On Thursday 11th October 2018 @ 4:30pm, at the Aula Magna of Polo Vallisneri, Prof. Julia Bailey-Serres (Center for Plant Cell Biology University of California, Riverside, U.S.A. Department of Plant Sciences University of California, Davis, U.S.A.) will give a seminar titled “Plants, Oxygen and Water Extremes“.
Announcement can be downloaded >>>HERE<<<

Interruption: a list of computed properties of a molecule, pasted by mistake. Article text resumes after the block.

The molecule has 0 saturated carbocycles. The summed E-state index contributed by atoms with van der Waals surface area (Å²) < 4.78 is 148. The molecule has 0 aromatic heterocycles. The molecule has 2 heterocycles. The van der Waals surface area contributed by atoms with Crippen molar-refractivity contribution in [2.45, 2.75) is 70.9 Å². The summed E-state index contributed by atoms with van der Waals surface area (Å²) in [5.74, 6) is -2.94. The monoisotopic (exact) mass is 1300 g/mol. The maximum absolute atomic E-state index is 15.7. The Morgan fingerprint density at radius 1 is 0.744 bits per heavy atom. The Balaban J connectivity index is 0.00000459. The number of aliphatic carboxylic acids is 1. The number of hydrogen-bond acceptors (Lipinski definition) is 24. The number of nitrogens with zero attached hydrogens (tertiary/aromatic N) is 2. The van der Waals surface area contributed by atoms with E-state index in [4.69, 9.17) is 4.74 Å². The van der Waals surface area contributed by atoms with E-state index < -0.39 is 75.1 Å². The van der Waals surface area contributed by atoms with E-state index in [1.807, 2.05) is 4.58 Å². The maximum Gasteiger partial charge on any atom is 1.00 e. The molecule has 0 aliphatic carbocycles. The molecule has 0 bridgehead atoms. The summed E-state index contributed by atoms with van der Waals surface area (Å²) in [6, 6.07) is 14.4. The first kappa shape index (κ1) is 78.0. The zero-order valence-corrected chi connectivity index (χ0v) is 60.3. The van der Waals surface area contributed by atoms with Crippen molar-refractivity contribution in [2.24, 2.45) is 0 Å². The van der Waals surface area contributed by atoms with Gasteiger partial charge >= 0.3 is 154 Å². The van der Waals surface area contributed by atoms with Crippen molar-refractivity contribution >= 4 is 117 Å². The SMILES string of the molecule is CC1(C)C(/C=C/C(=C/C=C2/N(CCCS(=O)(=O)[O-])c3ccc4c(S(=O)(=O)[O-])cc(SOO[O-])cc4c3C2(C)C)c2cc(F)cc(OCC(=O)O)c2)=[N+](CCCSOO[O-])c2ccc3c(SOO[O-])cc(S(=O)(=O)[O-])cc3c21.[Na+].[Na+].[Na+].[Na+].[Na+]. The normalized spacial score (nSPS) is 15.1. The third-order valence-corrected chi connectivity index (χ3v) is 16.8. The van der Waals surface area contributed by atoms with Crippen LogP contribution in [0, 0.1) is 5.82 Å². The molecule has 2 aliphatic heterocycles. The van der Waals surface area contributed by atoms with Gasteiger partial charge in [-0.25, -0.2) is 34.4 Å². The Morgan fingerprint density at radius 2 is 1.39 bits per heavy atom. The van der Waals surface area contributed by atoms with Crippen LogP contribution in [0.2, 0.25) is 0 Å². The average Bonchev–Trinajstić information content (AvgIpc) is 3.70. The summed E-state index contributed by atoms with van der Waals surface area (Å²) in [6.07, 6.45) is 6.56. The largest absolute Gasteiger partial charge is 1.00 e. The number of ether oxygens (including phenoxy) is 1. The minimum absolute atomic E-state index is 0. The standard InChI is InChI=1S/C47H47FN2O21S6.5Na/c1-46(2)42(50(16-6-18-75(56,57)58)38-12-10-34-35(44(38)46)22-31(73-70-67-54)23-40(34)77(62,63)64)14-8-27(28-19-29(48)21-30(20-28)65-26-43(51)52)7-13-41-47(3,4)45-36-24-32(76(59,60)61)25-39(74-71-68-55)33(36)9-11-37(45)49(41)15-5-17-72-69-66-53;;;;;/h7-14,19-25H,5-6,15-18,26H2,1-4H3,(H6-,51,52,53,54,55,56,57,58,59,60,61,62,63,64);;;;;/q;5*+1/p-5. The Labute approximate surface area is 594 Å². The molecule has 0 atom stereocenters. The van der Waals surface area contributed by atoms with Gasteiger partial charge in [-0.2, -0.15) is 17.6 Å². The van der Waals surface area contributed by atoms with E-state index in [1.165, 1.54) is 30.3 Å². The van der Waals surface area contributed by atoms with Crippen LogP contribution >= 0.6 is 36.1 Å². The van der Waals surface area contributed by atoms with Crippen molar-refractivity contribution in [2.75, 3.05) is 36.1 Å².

Periods of too much or too little water – floods or droughts – are a significant cause of crop loss and food insecurity. All major crops are susceptible to drought, and with the exception of rice are vulnerable to flooding. Rice grown in rain-fed paddies is responsible for 30% of all rice produced. However, rain-fed rice often has too much or two little water due to climatic extremes, leading to yield instability. Through international efforts, beneficial genes of tradition- al landraces have been identified that enable rice to be seeded directly underwater to limit weed competition or to tolerate full submergence during vegetative development. One of these genes, SUBMERGENCE1A (SUB1A), pro- vides metabolic and developmental plasticity that increases yield stability. The SUB1A transcription factor provides a growth quiescence survival strategy during submergence and oxygen deficiency, limiting growth of the shoot when submerged and enhancing regrowth after desubmergence. Rice that is transiently submerged or water deprived can recover as long as axillary (tiller) meristems remain viable; SUB1A significantly increases tiller regrowth after water extremes. I will describe our use of two powerful methods for deep insight into gene regulatory processes: INTACT (Isolation of Nuclei TAgged in specific Cell Types) and TRAP (Translating Ribosome Affinity Purification). We have used these to monitor chromatin dynamics, transcription and mRNA translation in specific cell-types and zones of rice to define plasticity in metabolism and development that underlie mechanisms of survival of water extremes.